Stocks of certain fuels are normally on hand at both rail and compartment docks and in the interest of despatch, steamers can often be switched from one system to the other prior to commencement of loading, thus avoiding congestion on any one department. Every endeavour is made to prevent two-way loading and today it is unusual for this to be necessary.

Many receivers of coal from Goole import similar ranges of fuel and in consequence a pooling system of groups of coal was introduced which, over a period of years, has proved very successful and has certainly assisted shipowners and charterers to maintain the 'regular loading' terms which are peculiar to Goole. Other owners who are chartered on hours loading are, of course, subject to similar service, and quick turn-round is the constant aim of everyone connected with the trade.

The question of bunker coal receives daily consideration. A stock of good quality South Yorkshire brands is available at all times and each shipment receives individual attention.

Geographically, Goole is fortunately placed as a coal loading port as numerous major collieries are within a distance of twenty-five miles. Coal can be transported very rapidly in case of necessity and normally is marshalled at Goole in readiness for shipment within a few hours of leaving the collieries.

Coal shipments at present are principally coastwise. Since 1951 coastwise coal shipments have been at an annual rate of 1,500,000 to just over 2,000,000 tons. Over and above these tonnages there are foreign shipments of coal, coke and pitch. Goole specialises in the shipment of all qualities of coal, from house coal to graded industrial coal for gas and electricity undertakings and industry generally. Vessels leave the port to destinations along the East and South Coast and Channel Islands with cargoes varying from a few hundred tons for the smaller ports and harbours to cargoes of up to 2,000 tons in modern vessels for the larger consumers. Vessels carrying coke cargoes take a considerable deck cargo tonnage in addition to full holds.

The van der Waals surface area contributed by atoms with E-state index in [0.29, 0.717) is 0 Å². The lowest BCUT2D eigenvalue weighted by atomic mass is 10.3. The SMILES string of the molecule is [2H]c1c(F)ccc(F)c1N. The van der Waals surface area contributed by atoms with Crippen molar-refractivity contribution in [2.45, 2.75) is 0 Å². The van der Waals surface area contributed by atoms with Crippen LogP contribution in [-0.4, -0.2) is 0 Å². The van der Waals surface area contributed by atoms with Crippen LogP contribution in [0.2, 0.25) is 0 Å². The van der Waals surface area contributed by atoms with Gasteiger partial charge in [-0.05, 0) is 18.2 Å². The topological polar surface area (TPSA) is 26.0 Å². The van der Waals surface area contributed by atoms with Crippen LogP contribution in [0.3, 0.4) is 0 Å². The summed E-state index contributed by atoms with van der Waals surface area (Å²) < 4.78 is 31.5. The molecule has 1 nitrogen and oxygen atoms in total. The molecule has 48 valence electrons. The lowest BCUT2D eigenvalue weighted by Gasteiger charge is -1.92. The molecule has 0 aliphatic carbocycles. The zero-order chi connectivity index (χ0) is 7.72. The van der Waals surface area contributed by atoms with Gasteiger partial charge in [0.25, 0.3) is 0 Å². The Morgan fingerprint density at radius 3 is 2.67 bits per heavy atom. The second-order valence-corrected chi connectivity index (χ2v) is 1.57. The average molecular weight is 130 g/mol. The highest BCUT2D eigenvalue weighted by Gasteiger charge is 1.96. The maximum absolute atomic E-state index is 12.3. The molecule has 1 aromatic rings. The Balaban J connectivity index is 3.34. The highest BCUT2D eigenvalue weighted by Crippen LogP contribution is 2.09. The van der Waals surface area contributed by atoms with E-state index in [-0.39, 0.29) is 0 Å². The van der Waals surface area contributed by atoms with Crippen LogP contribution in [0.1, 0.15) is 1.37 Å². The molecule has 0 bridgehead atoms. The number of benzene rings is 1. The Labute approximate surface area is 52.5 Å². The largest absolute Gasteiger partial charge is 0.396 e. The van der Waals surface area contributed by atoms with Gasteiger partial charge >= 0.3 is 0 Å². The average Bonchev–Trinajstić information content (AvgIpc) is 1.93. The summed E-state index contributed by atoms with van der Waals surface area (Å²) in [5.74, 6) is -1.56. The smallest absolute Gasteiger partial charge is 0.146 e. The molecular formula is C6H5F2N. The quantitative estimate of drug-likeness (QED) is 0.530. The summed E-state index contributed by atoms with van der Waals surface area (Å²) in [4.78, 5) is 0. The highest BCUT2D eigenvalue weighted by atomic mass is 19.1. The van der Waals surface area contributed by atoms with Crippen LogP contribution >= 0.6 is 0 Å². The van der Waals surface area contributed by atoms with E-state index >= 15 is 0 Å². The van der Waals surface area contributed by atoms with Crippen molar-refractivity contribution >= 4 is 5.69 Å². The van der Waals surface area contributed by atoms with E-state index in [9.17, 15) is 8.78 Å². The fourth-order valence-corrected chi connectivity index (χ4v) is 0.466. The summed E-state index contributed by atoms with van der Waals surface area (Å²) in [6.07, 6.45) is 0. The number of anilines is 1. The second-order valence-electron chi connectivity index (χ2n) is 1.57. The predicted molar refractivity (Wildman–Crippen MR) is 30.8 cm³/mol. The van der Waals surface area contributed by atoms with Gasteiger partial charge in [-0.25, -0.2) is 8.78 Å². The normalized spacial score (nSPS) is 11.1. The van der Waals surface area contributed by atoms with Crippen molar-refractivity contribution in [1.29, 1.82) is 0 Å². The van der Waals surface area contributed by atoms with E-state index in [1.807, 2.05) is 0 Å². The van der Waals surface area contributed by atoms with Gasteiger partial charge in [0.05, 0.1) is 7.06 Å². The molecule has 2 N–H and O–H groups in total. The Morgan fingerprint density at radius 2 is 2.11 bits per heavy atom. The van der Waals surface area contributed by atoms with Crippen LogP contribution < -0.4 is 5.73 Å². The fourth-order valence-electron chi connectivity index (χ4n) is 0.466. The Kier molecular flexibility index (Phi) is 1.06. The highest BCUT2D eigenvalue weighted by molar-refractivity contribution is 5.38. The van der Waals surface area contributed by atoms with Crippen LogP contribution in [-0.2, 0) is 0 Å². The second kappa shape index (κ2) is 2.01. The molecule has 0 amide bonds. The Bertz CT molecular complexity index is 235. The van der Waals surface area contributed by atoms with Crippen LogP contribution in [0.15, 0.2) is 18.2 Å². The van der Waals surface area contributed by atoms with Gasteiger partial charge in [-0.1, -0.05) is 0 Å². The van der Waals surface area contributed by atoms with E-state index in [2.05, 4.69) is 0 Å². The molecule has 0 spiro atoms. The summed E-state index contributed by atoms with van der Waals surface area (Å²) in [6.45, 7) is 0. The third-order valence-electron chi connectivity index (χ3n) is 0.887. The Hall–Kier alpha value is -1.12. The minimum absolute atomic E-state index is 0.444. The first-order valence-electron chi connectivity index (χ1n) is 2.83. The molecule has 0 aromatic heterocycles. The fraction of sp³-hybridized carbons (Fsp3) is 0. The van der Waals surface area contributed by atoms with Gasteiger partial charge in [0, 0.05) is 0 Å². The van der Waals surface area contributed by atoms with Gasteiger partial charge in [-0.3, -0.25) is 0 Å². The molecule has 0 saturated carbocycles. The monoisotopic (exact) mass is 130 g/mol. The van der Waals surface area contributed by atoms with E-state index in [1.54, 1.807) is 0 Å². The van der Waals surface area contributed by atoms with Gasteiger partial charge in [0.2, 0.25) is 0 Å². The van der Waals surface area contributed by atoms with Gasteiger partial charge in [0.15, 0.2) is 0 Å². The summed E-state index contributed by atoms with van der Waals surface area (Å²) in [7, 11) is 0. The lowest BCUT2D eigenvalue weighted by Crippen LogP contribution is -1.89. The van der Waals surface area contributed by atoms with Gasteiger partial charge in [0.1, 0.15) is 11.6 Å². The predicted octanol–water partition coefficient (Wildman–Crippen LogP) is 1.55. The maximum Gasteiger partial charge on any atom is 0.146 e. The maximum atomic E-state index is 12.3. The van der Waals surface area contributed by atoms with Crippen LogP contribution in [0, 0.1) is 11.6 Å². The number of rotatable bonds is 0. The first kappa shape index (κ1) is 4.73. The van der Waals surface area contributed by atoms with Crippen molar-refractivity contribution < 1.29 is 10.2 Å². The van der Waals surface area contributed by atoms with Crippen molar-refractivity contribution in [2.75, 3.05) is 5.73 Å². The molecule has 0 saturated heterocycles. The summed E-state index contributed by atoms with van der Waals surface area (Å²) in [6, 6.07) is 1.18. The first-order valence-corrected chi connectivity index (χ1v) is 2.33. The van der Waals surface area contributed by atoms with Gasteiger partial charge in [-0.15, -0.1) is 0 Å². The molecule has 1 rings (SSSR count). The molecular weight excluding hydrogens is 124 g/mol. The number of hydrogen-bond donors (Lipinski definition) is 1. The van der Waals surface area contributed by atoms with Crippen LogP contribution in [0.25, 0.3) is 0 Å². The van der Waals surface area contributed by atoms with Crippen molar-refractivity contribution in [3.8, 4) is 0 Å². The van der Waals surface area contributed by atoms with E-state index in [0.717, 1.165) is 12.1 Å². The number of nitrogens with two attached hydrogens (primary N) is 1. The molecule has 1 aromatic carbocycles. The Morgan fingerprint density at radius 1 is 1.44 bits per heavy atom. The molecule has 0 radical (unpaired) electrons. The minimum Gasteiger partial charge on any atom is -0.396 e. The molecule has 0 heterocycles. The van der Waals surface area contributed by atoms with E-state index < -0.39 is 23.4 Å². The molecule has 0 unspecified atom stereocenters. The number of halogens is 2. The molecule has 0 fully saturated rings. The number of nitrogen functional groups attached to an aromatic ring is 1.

Foreign coal and coke shipments are generally to ports in Belgium, Germany, Denmark, Holland, Norway and Sweden, and it is by no means unusual to despatch occasional cargoes to many other countries. The port is also noted for the shipment of coal tar pitch and each year deals with practically the entire export of the Yorkshire plants.

Shipping authorities in Goole look forward with confidence in regard to exports and the question of quick despatch combined with efficient service will not be overlooked. At the moment, the port is undoubtedly regarded as being among the first in Great Britain as far as despatch is concerned and there is every reason to believe that the position will he maintained.

Capacity at the port of Goole is far greater than has been achieved to date, and it would be safe to say that the record port coal shipments of almost forty years ago - 2,773,640 tons - could be achieved without undue embarrassment. In 1956 in fact the appliances handled 2,492,000 tons. The canal system could carry and ship an appreciably greater volume of traffic. The majority of vessels which are being handled are of modern construction and require little trimming. There are few delays and the appliances are free to tip coal almost constantly. Another feature is that in view of the coastwise traffic flowing into the port on a weekly basis, stemming of vessels can be regularised and this is what is actually happening today when there is no major congestion of shipping.

Finally, a few words about the human relationship which exists in Goole. There are no labour problems in regard to coal and none is anticipated. A friendly and co-operative atmosphere exists between all concerned and regular communication is maintained with trimmers, coaling appliance workers and dock and railway employees with a view to maintaining a genuine interest in the work.